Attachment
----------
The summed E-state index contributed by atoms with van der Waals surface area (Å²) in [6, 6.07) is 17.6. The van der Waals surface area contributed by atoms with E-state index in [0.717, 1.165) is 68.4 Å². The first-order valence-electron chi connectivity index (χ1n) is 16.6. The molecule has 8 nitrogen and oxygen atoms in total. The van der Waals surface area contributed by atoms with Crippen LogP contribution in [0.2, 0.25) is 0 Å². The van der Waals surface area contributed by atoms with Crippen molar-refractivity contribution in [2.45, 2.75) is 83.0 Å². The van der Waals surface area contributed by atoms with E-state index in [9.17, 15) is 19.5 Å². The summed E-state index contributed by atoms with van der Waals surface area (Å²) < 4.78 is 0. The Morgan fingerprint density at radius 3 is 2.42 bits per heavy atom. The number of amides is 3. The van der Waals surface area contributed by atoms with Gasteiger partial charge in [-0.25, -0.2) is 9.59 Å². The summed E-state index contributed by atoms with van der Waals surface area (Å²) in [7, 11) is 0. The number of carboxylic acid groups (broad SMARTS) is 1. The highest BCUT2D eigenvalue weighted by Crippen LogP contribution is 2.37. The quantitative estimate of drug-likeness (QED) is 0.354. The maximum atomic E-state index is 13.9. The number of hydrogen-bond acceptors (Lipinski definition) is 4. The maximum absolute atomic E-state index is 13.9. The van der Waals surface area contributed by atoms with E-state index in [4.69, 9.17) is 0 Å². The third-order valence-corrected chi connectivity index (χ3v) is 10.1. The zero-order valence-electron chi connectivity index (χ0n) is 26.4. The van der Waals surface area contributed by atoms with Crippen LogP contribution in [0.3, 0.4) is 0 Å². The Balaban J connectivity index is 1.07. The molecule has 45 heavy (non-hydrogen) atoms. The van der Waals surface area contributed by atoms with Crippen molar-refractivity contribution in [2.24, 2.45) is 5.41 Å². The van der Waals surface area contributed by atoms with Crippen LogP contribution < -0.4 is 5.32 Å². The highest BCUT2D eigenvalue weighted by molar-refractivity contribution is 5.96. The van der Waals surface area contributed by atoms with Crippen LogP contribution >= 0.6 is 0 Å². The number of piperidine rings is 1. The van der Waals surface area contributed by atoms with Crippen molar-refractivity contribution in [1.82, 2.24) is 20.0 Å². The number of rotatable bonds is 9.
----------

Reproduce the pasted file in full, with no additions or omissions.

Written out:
The summed E-state index contributed by atoms with van der Waals surface area (Å²) in [6, 6.07) is 17.6. The van der Waals surface area contributed by atoms with E-state index in [0.717, 1.165) is 68.4 Å². The first-order valence-electron chi connectivity index (χ1n) is 16.6. The molecule has 8 nitrogen and oxygen atoms in total. The van der Waals surface area contributed by atoms with Crippen LogP contribution in [0.2, 0.25) is 0 Å². The van der Waals surface area contributed by atoms with Crippen molar-refractivity contribution in [2.45, 2.75) is 83.0 Å². The van der Waals surface area contributed by atoms with E-state index in [9.17, 15) is 19.5 Å². The summed E-state index contributed by atoms with van der Waals surface area (Å²) < 4.78 is 0. The Morgan fingerprint density at radius 3 is 2.42 bits per heavy atom. The number of amides is 3. The van der Waals surface area contributed by atoms with Gasteiger partial charge in [-0.25, -0.2) is 9.59 Å². The summed E-state index contributed by atoms with van der Waals surface area (Å²) in [7, 11) is 0. The number of carboxylic acid groups (broad SMARTS) is 1. The highest BCUT2D eigenvalue weighted by Crippen LogP contribution is 2.37. The quantitative estimate of drug-likeness (QED) is 0.354. The maximum atomic E-state index is 13.9. The number of hydrogen-bond acceptors (Lipinski definition) is 4. The maximum absolute atomic E-state index is 13.9. The van der Waals surface area contributed by atoms with E-state index in [4.69, 9.17) is 0 Å². The third-order valence-corrected chi connectivity index (χ3v) is 10.1. The zero-order valence-electron chi connectivity index (χ0n) is 26.4. The van der Waals surface area contributed by atoms with Crippen LogP contribution in [0.3, 0.4) is 0 Å². The Balaban J connectivity index is 1.07. The molecule has 45 heavy (non-hydrogen) atoms. The van der Waals surface area contributed by atoms with Crippen molar-refractivity contribution in [2.24, 2.45) is 5.41 Å². The van der Waals surface area contributed by atoms with Crippen LogP contribution < -0.4 is 5.32 Å². The highest BCUT2D eigenvalue weighted by molar-refractivity contribution is 5.96. The van der Waals surface area contributed by atoms with Crippen LogP contribution >= 0.6 is 0 Å². The number of piperidine rings is 1. The van der Waals surface area contributed by atoms with Crippen molar-refractivity contribution in [1.82, 2.24) is 20.0 Å². The number of rotatable bonds is 9.